First comes love, then comes marriage. Or at least that’s how it used to go.
According to a new Pew study, a record number of adults older than 25 have yet to be married, and by the year 2030 a quarter of those between age 25 and 34 never will have walked down the aisle.
NBC’s Tom Costello headed to Washington, D.C., to find out just why young adults are postponing trips to the chapel.
Many of those he interviewed cited the high cost of living and significant student loan debt after leaving college. One, though, questioned the need to get married when “50 percent” of marriages end in divorce.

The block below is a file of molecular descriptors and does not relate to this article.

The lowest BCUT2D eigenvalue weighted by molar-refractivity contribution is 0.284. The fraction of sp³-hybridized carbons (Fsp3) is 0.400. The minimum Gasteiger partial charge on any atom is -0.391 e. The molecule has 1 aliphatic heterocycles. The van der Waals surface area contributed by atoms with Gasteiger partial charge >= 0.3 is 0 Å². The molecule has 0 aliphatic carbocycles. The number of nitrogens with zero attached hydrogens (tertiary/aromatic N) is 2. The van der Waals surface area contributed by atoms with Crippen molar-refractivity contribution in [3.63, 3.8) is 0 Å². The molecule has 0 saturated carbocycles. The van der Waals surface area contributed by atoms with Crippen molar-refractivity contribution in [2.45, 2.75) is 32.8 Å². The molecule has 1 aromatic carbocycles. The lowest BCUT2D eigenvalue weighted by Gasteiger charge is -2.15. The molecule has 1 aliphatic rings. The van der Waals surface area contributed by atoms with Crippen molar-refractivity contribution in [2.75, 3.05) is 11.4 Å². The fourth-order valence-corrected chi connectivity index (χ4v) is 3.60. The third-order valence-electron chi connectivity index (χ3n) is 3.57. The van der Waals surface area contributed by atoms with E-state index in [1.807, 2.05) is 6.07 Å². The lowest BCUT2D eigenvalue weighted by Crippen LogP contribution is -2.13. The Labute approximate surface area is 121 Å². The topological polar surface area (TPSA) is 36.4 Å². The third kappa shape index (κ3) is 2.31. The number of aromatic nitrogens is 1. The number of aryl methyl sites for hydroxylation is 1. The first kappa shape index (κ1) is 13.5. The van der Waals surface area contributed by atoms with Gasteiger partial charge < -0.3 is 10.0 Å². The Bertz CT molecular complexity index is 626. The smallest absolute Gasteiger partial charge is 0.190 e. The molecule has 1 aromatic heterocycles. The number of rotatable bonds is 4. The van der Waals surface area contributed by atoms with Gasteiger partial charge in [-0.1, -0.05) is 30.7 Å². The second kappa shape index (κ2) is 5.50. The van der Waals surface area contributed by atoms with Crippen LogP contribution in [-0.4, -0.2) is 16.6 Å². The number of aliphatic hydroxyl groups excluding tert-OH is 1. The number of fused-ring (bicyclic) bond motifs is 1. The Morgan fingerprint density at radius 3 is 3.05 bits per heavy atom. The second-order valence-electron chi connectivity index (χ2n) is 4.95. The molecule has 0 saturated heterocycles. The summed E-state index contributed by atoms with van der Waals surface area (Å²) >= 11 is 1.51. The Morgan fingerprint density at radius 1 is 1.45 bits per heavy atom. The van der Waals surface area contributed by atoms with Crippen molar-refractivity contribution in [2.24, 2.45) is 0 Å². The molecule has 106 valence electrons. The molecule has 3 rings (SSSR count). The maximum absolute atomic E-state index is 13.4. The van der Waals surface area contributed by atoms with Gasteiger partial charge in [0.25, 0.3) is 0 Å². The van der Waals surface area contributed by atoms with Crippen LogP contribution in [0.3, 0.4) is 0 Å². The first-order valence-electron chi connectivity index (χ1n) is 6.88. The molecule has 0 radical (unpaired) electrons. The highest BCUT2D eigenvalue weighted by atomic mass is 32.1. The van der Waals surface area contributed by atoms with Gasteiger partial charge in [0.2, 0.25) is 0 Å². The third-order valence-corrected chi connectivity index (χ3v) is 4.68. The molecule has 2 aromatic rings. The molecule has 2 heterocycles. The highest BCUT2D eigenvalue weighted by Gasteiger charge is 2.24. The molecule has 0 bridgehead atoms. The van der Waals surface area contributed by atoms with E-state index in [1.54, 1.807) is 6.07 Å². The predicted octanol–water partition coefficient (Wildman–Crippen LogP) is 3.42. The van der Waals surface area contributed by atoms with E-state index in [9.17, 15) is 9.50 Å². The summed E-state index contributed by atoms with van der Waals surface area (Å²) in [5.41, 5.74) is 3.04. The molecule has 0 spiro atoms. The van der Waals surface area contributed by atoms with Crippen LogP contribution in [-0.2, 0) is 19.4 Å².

However, a variety of factors — cohabitation before marriage, having a child out of wedlock, and education — influence marital status.
The Heritage Foundation’s Index of Culture and Opportunity noted that since the 1960s, the marriage rate has decreased by roughly 50 percent. Such a sharp drop, writes W. Bradford Wilcox, director of the National Marriage Project, can be attributed to shifts in public policy, the economy and culture.